332: The Popular Vote
“Richina? Where are you?” I said. “I can’t see you.”
“I can’t see you, either,” she said, which didn’t really help. I already knew where I was.
Below me my body looked its usual haggard self. I really needed a weekend off. The crew of the Eternal Infinite stood behind me, their singular vines extending to Captain Somya, who was standing in the doorway.
There was no sign of anyone else here, other than the girl sitting on the floor. In the adjacent world, she had meat on her bones and hair on her head. You would think with all my extensive experience in dealing with dead people, I’d have a better understanding of what was going on.
If her body was dead, how was she still able to be here? She looked alive and well in this plane of existence. Full-bodied. How was this possible?
Unfortunately, there were many possible answers to that question, none of which were known to me. It probably had something to do with Arthur. He was the master of the magic hole where you could keep people on ice indefinitely. He’d done it with Wesley, he’d done it with the old gods, and now he seemed to have done it with Richina.
“Oh, this isn’t how I thought it would be.” She sounded a little distraught, the way you do when you’re pretending to be fine for other people’s sake. It’s a thankless task, convincing people they don’t need to worry about you. The grand old cuck yourself.
I think, deep down, we want the other person to see through our subterfuge. Get the admiration for the attempted self-sacrifice, but get the help we desperately want, too.
Of course, deep down, the other person already knows, and wants you to think you’ve fooled them, so they can leave you to your mess. The relative calmness of their own lives looks far more attractive to them after seeing the kind of shit they could have got dragged into.
“Is Wesley there?” she asked, a light tremor in her voice.
If I couldn’t help her, maybe Wesley could. Smart girl. The only problem was that Wesley couldn’t do anything outside of my body at the moment. And if I restarted time, then Richina would no longer be present.
“Let me go and see if I can get her,” I said. Wesley might at least have an idea of how Arthur meant this to play out. Judging by how the skeleton had looked, this had all been arranged some time ago.
“No, don’t go.”
It’s nice to be wanted, but providing people with comfort is a long-term commitment I prefer not to make.
Being alone is horrible. But you get used to it. And once you find a way to deal with the general monotony and accept that no one’s coming to get you if you just wait it out, you can survive quite well.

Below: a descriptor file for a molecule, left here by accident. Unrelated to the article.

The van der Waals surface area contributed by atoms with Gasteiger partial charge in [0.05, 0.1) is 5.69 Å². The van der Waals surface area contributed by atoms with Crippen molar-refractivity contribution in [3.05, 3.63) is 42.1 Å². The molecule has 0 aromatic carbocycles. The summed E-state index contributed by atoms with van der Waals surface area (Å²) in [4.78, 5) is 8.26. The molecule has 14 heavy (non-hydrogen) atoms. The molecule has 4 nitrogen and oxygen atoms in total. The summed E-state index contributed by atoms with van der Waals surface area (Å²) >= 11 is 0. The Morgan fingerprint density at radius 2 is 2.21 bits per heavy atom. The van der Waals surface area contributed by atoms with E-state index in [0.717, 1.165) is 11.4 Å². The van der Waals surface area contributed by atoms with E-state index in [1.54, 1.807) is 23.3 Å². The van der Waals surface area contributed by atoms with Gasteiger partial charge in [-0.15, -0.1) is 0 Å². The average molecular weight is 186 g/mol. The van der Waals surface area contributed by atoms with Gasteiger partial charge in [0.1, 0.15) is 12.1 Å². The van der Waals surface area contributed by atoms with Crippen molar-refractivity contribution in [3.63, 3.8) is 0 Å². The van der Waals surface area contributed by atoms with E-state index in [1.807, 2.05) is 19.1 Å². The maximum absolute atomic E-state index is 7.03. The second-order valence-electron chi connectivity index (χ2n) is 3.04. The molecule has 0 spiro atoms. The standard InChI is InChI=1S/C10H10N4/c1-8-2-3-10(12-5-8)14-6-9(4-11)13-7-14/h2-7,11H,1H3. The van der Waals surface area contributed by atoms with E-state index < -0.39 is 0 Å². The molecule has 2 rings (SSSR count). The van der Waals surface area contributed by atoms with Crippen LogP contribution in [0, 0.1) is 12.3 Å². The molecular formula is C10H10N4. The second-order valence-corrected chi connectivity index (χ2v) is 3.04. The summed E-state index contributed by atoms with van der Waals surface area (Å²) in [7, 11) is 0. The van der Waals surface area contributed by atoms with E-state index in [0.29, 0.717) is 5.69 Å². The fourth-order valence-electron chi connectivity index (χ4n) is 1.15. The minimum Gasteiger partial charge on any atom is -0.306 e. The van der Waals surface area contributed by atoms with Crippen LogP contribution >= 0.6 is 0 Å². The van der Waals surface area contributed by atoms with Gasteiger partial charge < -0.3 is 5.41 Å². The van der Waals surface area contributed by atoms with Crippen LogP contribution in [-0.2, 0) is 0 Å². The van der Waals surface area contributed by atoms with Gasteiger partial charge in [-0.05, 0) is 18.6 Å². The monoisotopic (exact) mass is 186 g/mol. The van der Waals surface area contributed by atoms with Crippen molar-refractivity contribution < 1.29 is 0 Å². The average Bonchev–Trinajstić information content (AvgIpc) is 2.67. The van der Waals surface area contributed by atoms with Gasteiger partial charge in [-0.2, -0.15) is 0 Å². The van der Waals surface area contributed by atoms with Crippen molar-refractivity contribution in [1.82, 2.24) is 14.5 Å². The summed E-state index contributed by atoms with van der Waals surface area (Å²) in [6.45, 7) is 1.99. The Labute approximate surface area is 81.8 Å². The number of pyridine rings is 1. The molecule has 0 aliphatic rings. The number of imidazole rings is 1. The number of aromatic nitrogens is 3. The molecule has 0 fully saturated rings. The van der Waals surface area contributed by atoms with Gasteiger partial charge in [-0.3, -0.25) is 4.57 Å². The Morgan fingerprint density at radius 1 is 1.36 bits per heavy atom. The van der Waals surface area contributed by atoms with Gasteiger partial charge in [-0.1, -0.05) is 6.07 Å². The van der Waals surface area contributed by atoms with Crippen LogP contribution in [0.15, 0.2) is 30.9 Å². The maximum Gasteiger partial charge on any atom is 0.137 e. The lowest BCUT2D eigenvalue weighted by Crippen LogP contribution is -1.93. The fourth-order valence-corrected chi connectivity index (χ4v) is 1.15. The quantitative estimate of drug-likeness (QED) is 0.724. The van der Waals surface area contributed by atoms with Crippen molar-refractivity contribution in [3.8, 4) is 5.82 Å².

It’s the same with most horrible things. Like losing an arm or a leg. You don’t want to be in that position, but if it happened, you would be able to carry on. Just knowing there were others out there who had to face the same problem would force you to stop whining and feeling sorry for yourself, even though that’s what you want to do. Because that’s the power of shame.
That six year old born without legs is laughing and playing on his prosthetic limbs, so put this rubber hand on the end of your wrist, and shut your fucking mouth. Is what you’d like to say to someone crying about not being able to eat cornflakes as easily as they used to.
Whatever Richina’s situation was, I had no idea how to get her out. Or even if I should. She had been here for some time, and the only reason she was getting riled up was because I was here, giving her hope. I tried not to use the stuff myself, if at all possible. And I did my best to not let others get hold of any. It had its uses, but it was easily abused. People were always exceeding the recommended dosage.
Even when things turn out better than expected, you have to stay on your guard. That bionic hand you received as a replacement, yes it means you can now squeeze juice out of an apple by making a fist, but you also run the risk of touching yourself in your sleep, and ripping your own dick off.
“What can you see?” I asked, doing my best to keep my voice relaxed and casual.
“Just black. It’s always been just black.”
“You can’t see the shrine at all?”
“No. Am I still there?”
“Yes,” I said.
“How do I look?”
“Oh, you know…”
“What? What’s wrong?”
“Nothing. It’s just that you might have lost a bit of weight.” I was doing my best to put a positive spin on things.
“Not too much, I hope.”